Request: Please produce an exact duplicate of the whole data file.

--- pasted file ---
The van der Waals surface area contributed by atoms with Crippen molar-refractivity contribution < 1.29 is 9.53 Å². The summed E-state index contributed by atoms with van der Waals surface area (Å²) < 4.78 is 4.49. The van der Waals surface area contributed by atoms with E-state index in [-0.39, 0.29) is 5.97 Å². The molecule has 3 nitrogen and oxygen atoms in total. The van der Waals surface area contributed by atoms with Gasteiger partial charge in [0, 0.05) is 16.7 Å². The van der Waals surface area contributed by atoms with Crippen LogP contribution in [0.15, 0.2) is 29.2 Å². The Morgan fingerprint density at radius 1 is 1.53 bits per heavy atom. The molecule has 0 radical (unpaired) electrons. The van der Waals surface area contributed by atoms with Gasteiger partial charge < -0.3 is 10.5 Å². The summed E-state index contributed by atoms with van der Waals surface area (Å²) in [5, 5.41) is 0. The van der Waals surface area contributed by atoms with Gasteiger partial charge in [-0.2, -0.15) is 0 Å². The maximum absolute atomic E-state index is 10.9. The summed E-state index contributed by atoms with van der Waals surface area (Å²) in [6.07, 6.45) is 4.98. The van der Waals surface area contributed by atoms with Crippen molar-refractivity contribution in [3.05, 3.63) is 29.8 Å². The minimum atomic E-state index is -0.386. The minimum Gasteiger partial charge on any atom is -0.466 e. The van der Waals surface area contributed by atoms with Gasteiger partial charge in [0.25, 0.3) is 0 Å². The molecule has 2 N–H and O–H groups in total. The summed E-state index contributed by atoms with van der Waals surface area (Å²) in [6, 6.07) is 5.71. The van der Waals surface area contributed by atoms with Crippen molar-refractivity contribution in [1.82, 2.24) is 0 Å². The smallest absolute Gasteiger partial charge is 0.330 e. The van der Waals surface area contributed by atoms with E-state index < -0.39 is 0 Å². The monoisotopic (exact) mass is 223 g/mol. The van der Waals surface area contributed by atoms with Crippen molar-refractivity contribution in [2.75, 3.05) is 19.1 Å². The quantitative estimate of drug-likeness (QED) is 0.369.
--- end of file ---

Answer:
The van der Waals surface area contributed by atoms with Crippen molar-refractivity contribution < 1.29 is 9.53 Å². The summed E-state index contributed by atoms with van der Waals surface area (Å²) < 4.78 is 4.49. The van der Waals surface area contributed by atoms with E-state index in [-0.39, 0.29) is 5.97 Å². The molecule has 3 nitrogen and oxygen atoms in total. The van der Waals surface area contributed by atoms with Gasteiger partial charge in [0, 0.05) is 16.7 Å². The van der Waals surface area contributed by atoms with Crippen LogP contribution in [0.15, 0.2) is 29.2 Å². The Morgan fingerprint density at radius 1 is 1.53 bits per heavy atom. The molecule has 0 radical (unpaired) electrons. The van der Waals surface area contributed by atoms with Gasteiger partial charge < -0.3 is 10.5 Å². The summed E-state index contributed by atoms with van der Waals surface area (Å²) in [5, 5.41) is 0. The van der Waals surface area contributed by atoms with Gasteiger partial charge in [-0.2, -0.15) is 0 Å². The maximum absolute atomic E-state index is 10.9. The summed E-state index contributed by atoms with van der Waals surface area (Å²) in [6.07, 6.45) is 4.98. The van der Waals surface area contributed by atoms with Crippen molar-refractivity contribution in [3.05, 3.63) is 29.8 Å². The minimum atomic E-state index is -0.386. The minimum Gasteiger partial charge on any atom is -0.466 e. The van der Waals surface area contributed by atoms with Gasteiger partial charge in [0.25, 0.3) is 0 Å². The molecule has 2 N–H and O–H groups in total. The summed E-state index contributed by atoms with van der Waals surface area (Å²) in [6, 6.07) is 5.71. The van der Waals surface area contributed by atoms with Crippen molar-refractivity contribution in [1.82, 2.24) is 0 Å². The smallest absolute Gasteiger partial charge is 0.330 e. The van der Waals surface area contributed by atoms with E-state index < -0.39 is 0 Å². The monoisotopic (exact) mass is 223 g/mol. The van der Waals surface area contributed by atoms with Crippen molar-refractivity contribution in [2.75, 3.05) is 19.1 Å². The quantitative estimate of drug-likeness (QED) is 0.369.